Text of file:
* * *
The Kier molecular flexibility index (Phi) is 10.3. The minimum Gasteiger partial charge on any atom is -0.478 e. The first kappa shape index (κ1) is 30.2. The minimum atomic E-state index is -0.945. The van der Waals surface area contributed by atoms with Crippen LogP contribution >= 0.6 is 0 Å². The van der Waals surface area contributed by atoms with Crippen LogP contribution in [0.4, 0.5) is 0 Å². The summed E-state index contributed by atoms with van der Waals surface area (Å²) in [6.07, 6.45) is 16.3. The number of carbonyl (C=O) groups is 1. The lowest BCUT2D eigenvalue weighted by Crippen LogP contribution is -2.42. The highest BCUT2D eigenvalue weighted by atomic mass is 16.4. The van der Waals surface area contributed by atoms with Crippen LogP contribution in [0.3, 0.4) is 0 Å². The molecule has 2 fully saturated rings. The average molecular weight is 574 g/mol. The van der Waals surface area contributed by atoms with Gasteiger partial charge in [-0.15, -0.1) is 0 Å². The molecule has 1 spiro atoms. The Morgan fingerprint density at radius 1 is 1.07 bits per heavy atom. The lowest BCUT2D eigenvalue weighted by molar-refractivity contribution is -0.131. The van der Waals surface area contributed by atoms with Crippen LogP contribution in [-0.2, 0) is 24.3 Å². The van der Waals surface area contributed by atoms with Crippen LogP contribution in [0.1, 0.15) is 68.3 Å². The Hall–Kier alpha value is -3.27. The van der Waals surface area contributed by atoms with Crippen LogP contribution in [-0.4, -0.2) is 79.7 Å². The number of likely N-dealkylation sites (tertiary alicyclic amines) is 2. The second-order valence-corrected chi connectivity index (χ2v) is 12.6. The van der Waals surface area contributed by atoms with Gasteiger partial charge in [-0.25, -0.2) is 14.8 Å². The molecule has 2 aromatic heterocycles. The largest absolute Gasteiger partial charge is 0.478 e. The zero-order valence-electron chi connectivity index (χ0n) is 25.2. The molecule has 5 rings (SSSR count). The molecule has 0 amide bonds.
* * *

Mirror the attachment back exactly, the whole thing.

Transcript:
The Kier molecular flexibility index (Phi) is 10.3. The minimum Gasteiger partial charge on any atom is -0.478 e. The first kappa shape index (κ1) is 30.2. The minimum atomic E-state index is -0.945. The van der Waals surface area contributed by atoms with Crippen LogP contribution >= 0.6 is 0 Å². The van der Waals surface area contributed by atoms with Crippen LogP contribution in [0.4, 0.5) is 0 Å². The summed E-state index contributed by atoms with van der Waals surface area (Å²) in [6.07, 6.45) is 16.3. The number of carbonyl (C=O) groups is 1. The lowest BCUT2D eigenvalue weighted by Crippen LogP contribution is -2.42. The highest BCUT2D eigenvalue weighted by atomic mass is 16.4. The van der Waals surface area contributed by atoms with Crippen LogP contribution in [0.3, 0.4) is 0 Å². The molecule has 2 fully saturated rings. The average molecular weight is 574 g/mol. The van der Waals surface area contributed by atoms with Gasteiger partial charge in [-0.15, -0.1) is 0 Å². The molecule has 1 spiro atoms. The Morgan fingerprint density at radius 1 is 1.07 bits per heavy atom. The lowest BCUT2D eigenvalue weighted by molar-refractivity contribution is -0.131. The van der Waals surface area contributed by atoms with Crippen LogP contribution in [-0.2, 0) is 24.3 Å². The van der Waals surface area contributed by atoms with Crippen LogP contribution in [0.1, 0.15) is 68.3 Å². The Hall–Kier alpha value is -3.27. The van der Waals surface area contributed by atoms with Crippen LogP contribution in [-0.4, -0.2) is 79.7 Å². The number of likely N-dealkylation sites (tertiary alicyclic amines) is 2. The second-order valence-corrected chi connectivity index (χ2v) is 12.6. The van der Waals surface area contributed by atoms with Gasteiger partial charge in [-0.25, -0.2) is 14.8 Å². The molecule has 2 aromatic heterocycles. The largest absolute Gasteiger partial charge is 0.478 e. The zero-order valence-electron chi connectivity index (χ0n) is 25.2. The molecule has 5 rings (SSSR count). The molecule has 0 amide bonds.